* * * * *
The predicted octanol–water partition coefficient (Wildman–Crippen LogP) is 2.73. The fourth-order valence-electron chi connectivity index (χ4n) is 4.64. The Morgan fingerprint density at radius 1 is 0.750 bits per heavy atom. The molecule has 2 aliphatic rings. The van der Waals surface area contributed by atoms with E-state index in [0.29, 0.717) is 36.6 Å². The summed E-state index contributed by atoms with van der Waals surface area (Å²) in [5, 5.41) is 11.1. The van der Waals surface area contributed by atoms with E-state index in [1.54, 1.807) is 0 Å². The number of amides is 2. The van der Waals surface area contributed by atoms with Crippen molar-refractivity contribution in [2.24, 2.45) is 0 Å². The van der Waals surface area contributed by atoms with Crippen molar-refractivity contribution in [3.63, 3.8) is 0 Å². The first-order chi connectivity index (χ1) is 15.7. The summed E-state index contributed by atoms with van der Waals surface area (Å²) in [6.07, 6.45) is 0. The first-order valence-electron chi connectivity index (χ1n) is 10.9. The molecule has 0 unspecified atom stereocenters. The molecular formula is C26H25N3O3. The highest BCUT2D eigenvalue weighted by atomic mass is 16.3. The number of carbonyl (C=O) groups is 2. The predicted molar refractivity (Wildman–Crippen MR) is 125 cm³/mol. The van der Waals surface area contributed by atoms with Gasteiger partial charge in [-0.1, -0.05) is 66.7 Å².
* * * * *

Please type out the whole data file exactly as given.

The predicted octanol–water partition coefficient (Wildman–Crippen LogP) is 2.73. The fourth-order valence-electron chi connectivity index (χ4n) is 4.64. The Morgan fingerprint density at radius 1 is 0.750 bits per heavy atom. The molecule has 2 aliphatic rings. The van der Waals surface area contributed by atoms with E-state index in [0.29, 0.717) is 36.6 Å². The summed E-state index contributed by atoms with van der Waals surface area (Å²) in [5, 5.41) is 11.1. The van der Waals surface area contributed by atoms with E-state index in [1.54, 1.807) is 0 Å². The number of amides is 2. The van der Waals surface area contributed by atoms with Crippen molar-refractivity contribution in [2.24, 2.45) is 0 Å². The van der Waals surface area contributed by atoms with Crippen molar-refractivity contribution in [3.63, 3.8) is 0 Å². The first-order chi connectivity index (χ1) is 15.7. The summed E-state index contributed by atoms with van der Waals surface area (Å²) in [6.07, 6.45) is 0. The first-order valence-electron chi connectivity index (χ1n) is 10.9. The molecule has 0 unspecified atom stereocenters. The molecular formula is C26H25N3O3. The highest BCUT2D eigenvalue weighted by atomic mass is 16.3. The number of carbonyl (C=O) groups is 2. The predicted molar refractivity (Wildman–Crippen MR) is 125 cm³/mol. The van der Waals surface area contributed by atoms with Gasteiger partial charge in [-0.1, -0.05) is 66.7 Å².